Philosopher Mark Rowlands has carried John Rawls' thought experiment of The veil of Ignorance, or the Impartial Position, further. In his great book, Animals Like Us, Mark Rowlands presents the contractarian approach to animal ethics. I would highly recommend it as one of the best books I've read on the subject. The contractarian approach presented is highly practical and possible to follow. He also presents several examples of the actual exploitation and suppression of animals today. Also, he delivers a great elaboration on the problem of killing and death, in general. 

What I present here is based on Rowlands' argument, though I can't possibly do justice to his wonderful book, that you should all be reading instead of this blogpost. 

The Impartial Position
Imagine you are not born yet. 

You are hovering in space, looking down on earth, waiting to be born. 

You don't know who you will be. You only know you will be sentient. You will live, and you will feel pain and pleasure. You could become a human engineer or a teacher. You could be male, or you could be female. 

You could become a cat, a pig or even a cow. Actually, nothing stops you from being born as a fish or an insect. 

As you contemplate this, an angel appears with a blank book for you to fill in.

Now you are given the chance to choose which rules should apply to this world, how human and non-human animals should behave towards one another. You will write them into the book, and the book shall be law.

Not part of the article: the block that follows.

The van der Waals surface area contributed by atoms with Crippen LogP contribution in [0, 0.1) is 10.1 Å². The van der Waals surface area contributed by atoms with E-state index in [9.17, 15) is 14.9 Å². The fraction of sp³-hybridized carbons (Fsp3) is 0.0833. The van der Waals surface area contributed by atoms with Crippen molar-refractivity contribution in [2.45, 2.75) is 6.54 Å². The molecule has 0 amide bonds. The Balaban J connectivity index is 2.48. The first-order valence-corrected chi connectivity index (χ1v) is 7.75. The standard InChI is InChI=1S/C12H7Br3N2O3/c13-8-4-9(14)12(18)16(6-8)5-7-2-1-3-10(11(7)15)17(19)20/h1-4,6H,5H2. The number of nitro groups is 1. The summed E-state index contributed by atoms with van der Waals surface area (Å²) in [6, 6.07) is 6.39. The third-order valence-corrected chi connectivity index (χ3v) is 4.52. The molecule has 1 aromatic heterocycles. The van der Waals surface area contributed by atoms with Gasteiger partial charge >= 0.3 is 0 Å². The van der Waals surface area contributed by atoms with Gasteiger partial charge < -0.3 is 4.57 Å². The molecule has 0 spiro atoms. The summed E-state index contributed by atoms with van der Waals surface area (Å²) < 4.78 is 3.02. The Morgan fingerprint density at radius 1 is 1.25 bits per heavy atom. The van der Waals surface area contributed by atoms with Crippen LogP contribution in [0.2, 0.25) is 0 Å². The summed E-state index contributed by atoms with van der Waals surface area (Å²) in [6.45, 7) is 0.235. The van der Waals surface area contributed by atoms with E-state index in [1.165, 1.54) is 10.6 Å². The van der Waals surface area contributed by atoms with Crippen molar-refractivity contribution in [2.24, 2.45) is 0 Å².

Remember, this law shall apply to all who are able to follow and understand the law. Everyone who can understand will, in this thought experiment, do so. 

After writing down the law, you will be born into the world. A random animal form will be given to you. Maybe you will become a chicken, a hen or a cow. 

Would you choose a world where you might live your whole, but short, life in a cage for then being slaughtered? Would you choose a world where human animals could hold non-human animals captive, if that animal were you? Would you choose a world were animals are used for unnecessary experimentation for new cosmetic products?

Or, would you choose a world in which there was no killing, no captivity and no inflicting of suffering for needless reasons? 

Remember what you chose. 

A person constructing a system in which he himself could be tortured and killed, would be an irrational, self-defeating person. Now, in this thought experiment, what is irrational in the Impartial Position, is unjust and immoral in real life, as not following one's own rules would be having a double standard. 

If you are now human, breaking the rules you made, why do you? 


The intention of this blogpost is to present one of many arguments for taking animals' interests into account, as well as to make my readers aware of Rowlands' book Animals Like Us, which was a great inspiration for me. Also, presenting the argument here, I can refer to this blogpost in the future, hopefully making future blogposts shorter. There have been some months since I read this book in entirety, so I apologize if there is any error. I am trying to convey what I take to be the essence of this position, not a summary of the book. 

You can buy Mark Rowlands' book on

For Norwegian readers, you could also get it on the online store